However, Cardi is also candid about the challenges that strippers of color face. In a 2017 interview with DJ Vlad, she described how she earned less than White women at “White clubs,” and less than “thicker” girls with more Kardashian-like bottoms in “urban clubs.” Cardi also poignantly describes the humiliation of being subjected to the whims of male customers who were not more educated than she was and earning less than more conventionally beautiful co-workers who were not smarter or more talented than her. Of course, women of color in all professions experience colorism, bodyshaming, sexism, unequal compensation, and being judged on their looks. When she proudly stated in her international hit “Bodak Yellow,”  “I don’t dance, now I make money moves,” she pointed out how women of color with smaller incomes might only overcome the steep obstacles they face at work by becoming their own bosses.

 

4. She does not tolerate toxic masculinity.

“We are not seeing eye to eye.”

While Cardi was touring in support of her platinum album “Invasion of Privacy,” her marriage to Offset of the grammy-nominated rap trip Migos was unraveling. During her performance at the Rolling Loud festival, where she was breaking a glass ceiling as the first female headliner of the event, Offset pulled a classic toxic masculinity stunt. He interrupted her at work with a grand gesture of flowers and a loud public statement of love and contrition. Rather than giving in to her husband’s pressure, Cardi ordered him and his flowers off stage. When her followers erupted in outrage online, she also refused to be cast as a damsel in distress.

5. She knows what she does not know.

“We need to take some type of action.”

As federal employees continue to endure weeks without pay, Cardi took to Twitter to encourage her followers to take action. When Cardi admitted she wasn’t sure exactly what kind of action she and her followers should take, “because this is not what I do,” she set an important example for all kinds of leaders. Asking for help is not a sign of weakness. We don’t need all of the directions to a final destination in order to take the first step.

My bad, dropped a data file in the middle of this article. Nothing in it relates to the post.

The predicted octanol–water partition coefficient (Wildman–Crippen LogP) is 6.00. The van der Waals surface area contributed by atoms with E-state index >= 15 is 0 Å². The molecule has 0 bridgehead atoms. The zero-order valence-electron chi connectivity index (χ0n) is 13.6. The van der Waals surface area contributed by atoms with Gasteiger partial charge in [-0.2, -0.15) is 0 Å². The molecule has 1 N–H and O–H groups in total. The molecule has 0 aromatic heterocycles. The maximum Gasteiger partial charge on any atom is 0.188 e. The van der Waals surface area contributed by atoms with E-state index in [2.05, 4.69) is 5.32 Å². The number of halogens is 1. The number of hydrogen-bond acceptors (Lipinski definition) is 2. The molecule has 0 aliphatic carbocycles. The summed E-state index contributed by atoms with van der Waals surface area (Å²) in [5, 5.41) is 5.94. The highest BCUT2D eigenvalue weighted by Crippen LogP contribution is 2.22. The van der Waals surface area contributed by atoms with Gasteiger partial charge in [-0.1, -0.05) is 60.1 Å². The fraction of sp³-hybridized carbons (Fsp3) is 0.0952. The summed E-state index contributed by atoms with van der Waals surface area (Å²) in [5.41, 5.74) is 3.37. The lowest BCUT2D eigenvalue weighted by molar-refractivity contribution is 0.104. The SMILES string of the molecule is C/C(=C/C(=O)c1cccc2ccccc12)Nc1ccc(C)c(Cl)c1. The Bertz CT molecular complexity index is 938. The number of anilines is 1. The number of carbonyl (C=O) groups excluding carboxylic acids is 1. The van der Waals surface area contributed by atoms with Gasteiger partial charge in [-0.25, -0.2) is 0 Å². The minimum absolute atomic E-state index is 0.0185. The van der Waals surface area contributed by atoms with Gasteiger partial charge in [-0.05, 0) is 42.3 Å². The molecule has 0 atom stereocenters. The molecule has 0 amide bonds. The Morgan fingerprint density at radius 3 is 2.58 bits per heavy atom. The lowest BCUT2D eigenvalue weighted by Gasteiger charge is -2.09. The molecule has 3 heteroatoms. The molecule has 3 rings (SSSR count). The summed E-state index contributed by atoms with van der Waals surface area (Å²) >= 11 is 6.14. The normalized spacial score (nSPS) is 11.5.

Her politics echo the voices of other progressive women of color working to transform Washington’s status quo, such as new Congresswomen Alexandria Ocasio-Cortez, Ilhan Omar, and Sharice Davids. Like Cardi, these women are also smart enough to realize that they can not be impactful alone. They are all part of a generation which thankfully does not seek permission from straight White male Baby Boomers to speak the truth or lead their communities. They feel no need to hide their hijab or hoop earrings to be taken seriously. Cardi would fit right in with this new crop of legislators who insist on being heard, speaking the truth, and fully realizing all of their power.

 

100 Days

Posted Leave a commentPosted in Activists, Allies, Parents, Uncategorized
Bill De Blasio and His Family. Image Courtesy of Reuters
Bill De Blasio and His Family. Image Courtesy of Reuters

For the first time in 20 years, New York City put a democrat in Gracie Mansion, and not just any democrat, but a democrat with a Black son and a Black daughter. Bill De Blasio, elected last fall, is married to Chirlane McCray, a Black woman who, as was often referenced during the campaign, “used to be a lesbian.” This was the most people heard about her.  As with any American political race, the personal life of De Blasio, which includes his interracial marriage and Black son and daughter, was front and center. De Blasio was even criticized by his predecessor Mike “moneybags” Bloomberg who claimed that he was using his family as a tool for the campaign. However, so what? So what if someone sensitive to issues of gender, class, and race is elected to a position of power? De Blasio’s appointment is not monumental because of his relationship. It is important because of his relation to the people who are so often mis-, under- or not represented in the realm of NYC politics.